Webster is convinced that celebrities have been hugely influential on this change in mindset. The jeweller is renowned for his rocker jewellery, with fans that include Johnny Depp, Justin Timberlake and Nicolas Cage.
The more that guys see men they admire wearing jewellery, the more they feel it is acceptable for them. "It boils down to the fact that every guy wants to look a little bit cool," Webster says.
His clientele includes bankers, lawyers and stockbrokers, so he ensures the designs are overtly masculine. "Men love manly materials such as flint, bloodstone and spiderman jasper. This season, we added steel bracelets which are both light and durable."
Evan Yurman is looking at new materials and technologies for the men's collection he oversees for his father's eponymous jewellery company, David Yurman. Link bracelets, signet and Royal Cord rings are made from super-light black titanium, sometimes mixed with silver. Evan Yurman uses the brand's signature cable design for Goth-style rings and cuffs made with titanium, which has a strong masculine appeal, while the small dog-tag pendants feature slices of black onyx, black diamonds, banded agate or meteorite.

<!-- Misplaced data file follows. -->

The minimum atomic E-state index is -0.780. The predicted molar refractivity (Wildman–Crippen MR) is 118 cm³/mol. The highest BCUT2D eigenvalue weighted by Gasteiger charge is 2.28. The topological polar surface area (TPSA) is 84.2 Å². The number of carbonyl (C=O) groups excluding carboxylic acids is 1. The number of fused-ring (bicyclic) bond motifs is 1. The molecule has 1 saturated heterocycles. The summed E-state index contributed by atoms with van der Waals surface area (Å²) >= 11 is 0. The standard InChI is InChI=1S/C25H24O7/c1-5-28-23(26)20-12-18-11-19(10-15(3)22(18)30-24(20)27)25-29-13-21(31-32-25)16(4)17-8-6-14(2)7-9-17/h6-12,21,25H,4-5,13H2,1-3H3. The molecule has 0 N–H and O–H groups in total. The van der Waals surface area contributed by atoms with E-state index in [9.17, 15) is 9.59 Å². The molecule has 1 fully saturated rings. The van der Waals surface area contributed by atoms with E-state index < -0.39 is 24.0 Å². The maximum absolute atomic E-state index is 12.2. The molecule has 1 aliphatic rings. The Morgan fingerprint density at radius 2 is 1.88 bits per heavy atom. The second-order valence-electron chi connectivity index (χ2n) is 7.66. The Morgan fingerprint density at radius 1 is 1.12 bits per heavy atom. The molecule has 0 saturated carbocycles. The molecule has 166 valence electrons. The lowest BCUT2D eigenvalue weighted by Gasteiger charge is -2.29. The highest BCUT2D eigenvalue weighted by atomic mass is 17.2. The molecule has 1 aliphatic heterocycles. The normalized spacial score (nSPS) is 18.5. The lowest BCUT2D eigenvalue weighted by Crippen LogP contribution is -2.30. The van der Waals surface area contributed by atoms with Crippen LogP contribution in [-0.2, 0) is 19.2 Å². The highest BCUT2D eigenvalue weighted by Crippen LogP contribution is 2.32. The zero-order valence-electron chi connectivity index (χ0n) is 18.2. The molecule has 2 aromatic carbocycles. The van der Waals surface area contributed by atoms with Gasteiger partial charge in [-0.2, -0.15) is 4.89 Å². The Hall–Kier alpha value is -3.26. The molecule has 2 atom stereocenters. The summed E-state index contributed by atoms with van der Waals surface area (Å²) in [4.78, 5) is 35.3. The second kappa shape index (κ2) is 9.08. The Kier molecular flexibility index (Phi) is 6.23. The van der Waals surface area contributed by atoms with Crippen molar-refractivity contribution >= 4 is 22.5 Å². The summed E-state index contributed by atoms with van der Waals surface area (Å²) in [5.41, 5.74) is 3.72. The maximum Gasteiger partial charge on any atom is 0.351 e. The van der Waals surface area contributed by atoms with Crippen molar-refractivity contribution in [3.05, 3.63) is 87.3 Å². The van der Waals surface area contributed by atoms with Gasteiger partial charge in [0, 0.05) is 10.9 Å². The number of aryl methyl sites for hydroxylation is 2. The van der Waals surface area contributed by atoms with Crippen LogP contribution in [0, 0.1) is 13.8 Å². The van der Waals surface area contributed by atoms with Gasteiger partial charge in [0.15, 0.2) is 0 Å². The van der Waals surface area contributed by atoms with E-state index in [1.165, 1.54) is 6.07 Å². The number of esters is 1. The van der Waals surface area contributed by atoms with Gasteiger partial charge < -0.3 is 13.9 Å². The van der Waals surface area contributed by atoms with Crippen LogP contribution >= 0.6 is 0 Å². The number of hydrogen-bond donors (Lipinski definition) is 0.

Chunks of meteorite or the fossils of tiny prehistoric ammonites and trilobites are rare and fascinating materials that have become a new source of inspiration for jewellers. Yurman is using fragments of the four-billion-year-old Gibeon meteorite in his jewellery pieces, and he is not alone in being attracted to otherworldly and prehistoric materials. Robert Tateossian is also using them for a range of limited-edition cufflinks.